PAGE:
Only two ripostes to my Thriplow diatribe! I was gutted my attack didn't elicit a better result. Ah well, such is village apathy. Two of the published letters gave the impression that the village supported the pub and that I frightened them off. Not so. Historically the village were poor supporters of The Green Man under Charles Wells's ownership, hence their decision to close it, the village's continued absence after I bought it was all too evident and since July 2001 in new owner's hands, guess what, no change!
Naturally I never expected floods of local people through the door when so few live here but I didn't dream of being in a position of having to re-finance during the first months and then having to take a full-time job at the end of the first year to level with the bank. Your two letters from Messrs Easthope and Millgate make references to other publican's success by various contributions to village life. I also quote Mr Easthope's phrase about my "declining to take part in village life". This is a complete mystery as in my eleven years here I have seen no evidence of life in this dormitory place whatsoever with the sole exception of the annual Daffodil Weekend, a charitable affair to which the pub made contributions for the first few years before refusing for reasons of poor attendance.
Having always been a beer lover I was understandably thrilled when Cambridge and District Branch of CAMRA awarded me Cambridgeshire Rural Pub of the Year 1998. For the first time in years I felt so proud that I'd actually achieved something with the pub besides financial ruin. Mr Millgate snipes about my refusal to dispense beer that wasn't correct and the consequent cessation of business with the supplier. I have never knowingly served anything that wasn't correct (hence the CAMRA recognition presumably Mr Millgate) and who, I wonder, would continue business with a supplier who badly let them down? Mr Millgate also alludes to my putting up notices insulting the village such as "Thriplow, you liars" which is entirely accurate (there were many others), but after seven years of running a village pub with virtually no local interest, well, who wouldn't? Irresistible when one was made so aware of the number of residents who allegedly signed a petition to save it!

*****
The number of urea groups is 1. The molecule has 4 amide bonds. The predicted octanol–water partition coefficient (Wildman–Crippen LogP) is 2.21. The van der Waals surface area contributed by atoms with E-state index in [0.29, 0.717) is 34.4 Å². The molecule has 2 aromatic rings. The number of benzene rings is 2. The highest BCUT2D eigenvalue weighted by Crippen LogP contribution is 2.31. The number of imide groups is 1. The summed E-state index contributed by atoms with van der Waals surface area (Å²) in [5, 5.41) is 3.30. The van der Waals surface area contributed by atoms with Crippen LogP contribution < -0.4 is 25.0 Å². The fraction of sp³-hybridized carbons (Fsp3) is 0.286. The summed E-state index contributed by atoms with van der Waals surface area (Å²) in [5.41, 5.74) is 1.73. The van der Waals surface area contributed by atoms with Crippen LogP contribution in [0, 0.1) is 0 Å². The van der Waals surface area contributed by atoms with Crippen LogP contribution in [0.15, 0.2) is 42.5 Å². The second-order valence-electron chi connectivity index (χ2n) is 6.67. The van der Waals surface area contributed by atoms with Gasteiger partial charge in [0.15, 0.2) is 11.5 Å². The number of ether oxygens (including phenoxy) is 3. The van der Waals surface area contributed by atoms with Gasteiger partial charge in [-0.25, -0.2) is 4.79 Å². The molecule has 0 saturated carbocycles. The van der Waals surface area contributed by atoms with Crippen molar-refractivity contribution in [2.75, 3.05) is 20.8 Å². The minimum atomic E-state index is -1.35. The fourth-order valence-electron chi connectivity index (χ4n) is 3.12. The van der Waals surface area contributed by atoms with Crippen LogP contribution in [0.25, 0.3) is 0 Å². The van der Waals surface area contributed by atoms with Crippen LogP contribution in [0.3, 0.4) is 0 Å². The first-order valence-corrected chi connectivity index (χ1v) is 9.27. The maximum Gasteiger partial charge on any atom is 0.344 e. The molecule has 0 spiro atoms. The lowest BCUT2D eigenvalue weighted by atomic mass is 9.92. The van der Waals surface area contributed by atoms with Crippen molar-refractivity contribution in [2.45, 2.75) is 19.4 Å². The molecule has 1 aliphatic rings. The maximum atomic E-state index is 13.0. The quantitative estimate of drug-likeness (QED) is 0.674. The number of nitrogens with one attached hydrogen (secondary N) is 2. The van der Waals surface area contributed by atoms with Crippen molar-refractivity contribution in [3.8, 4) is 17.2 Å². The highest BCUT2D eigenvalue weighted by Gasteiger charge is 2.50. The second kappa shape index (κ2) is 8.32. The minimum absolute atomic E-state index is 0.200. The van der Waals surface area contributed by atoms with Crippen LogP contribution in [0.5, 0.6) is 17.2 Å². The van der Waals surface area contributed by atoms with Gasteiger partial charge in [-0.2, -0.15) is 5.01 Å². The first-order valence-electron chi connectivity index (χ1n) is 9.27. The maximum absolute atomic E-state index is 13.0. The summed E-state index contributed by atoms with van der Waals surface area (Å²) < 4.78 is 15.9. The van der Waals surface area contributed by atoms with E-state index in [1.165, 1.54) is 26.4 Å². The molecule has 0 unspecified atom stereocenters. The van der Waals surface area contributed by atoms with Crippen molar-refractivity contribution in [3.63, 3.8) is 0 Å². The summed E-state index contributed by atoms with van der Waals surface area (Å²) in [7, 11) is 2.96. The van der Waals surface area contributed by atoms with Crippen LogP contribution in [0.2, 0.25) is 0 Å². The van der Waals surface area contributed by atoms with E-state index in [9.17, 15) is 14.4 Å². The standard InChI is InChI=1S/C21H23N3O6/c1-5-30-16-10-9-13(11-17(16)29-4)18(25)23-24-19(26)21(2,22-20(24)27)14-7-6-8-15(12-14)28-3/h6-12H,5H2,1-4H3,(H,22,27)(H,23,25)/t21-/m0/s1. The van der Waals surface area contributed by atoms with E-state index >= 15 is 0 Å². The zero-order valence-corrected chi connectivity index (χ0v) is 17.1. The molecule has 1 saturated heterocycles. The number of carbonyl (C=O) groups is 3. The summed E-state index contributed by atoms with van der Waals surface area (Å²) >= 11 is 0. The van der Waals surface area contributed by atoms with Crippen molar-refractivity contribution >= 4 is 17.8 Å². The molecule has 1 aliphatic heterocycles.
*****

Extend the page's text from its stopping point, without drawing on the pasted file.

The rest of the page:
The majority of pubs in rural areas are no longer vital amenities. This matter has been discussed by government ministers at length in the last few years and they are, by and large, in agreement with this statement. Closure of pubs is inevitable particularly in cash-poor areas and with the local shop here now gone I predict we'll see The Green Man under the spotlight before long. Then I would dearly like to see, as Mr Easthope states, "the village buying the pub to ensure its continuation". Even if they did come up with the dosh what exactly would Thriplow do with such a useless relic? Maybe an estate agency would suit.
I do not usually bother replying to articles, but after reading Jerry Brown's I felt I must put pen to paper and give a landlord's view.
He calls the licensing laws antiquated; true, but they are still the law and many police forces around the country are still keen to prosecute for late drinking. He has probably never heard of the 11 o'clock syndrome: this is when as soon as the time bell has rung people stop drinking and just sit and talk, the half-full glass is moved around and up to the lips but is not drunk. If he objects so strongly to being hurried then why does he not go to the pub early: then he will not have that problem. Please spare a thought for the landlord who has probably been working since 8 o'clock in the morning and just wants to go to bed.
How many times have we heard "the amount I spend in this pub I should be able to do as I like"? Wrong! There are rules the same as anywhere and it makes no difference if you spend £5 or £50, the rules still apply.
The Sun, Waterbeach
I was also amazed at how much unseen effort goes into setting up and running the event, and I have nothing but admiration for all those involved in organising it.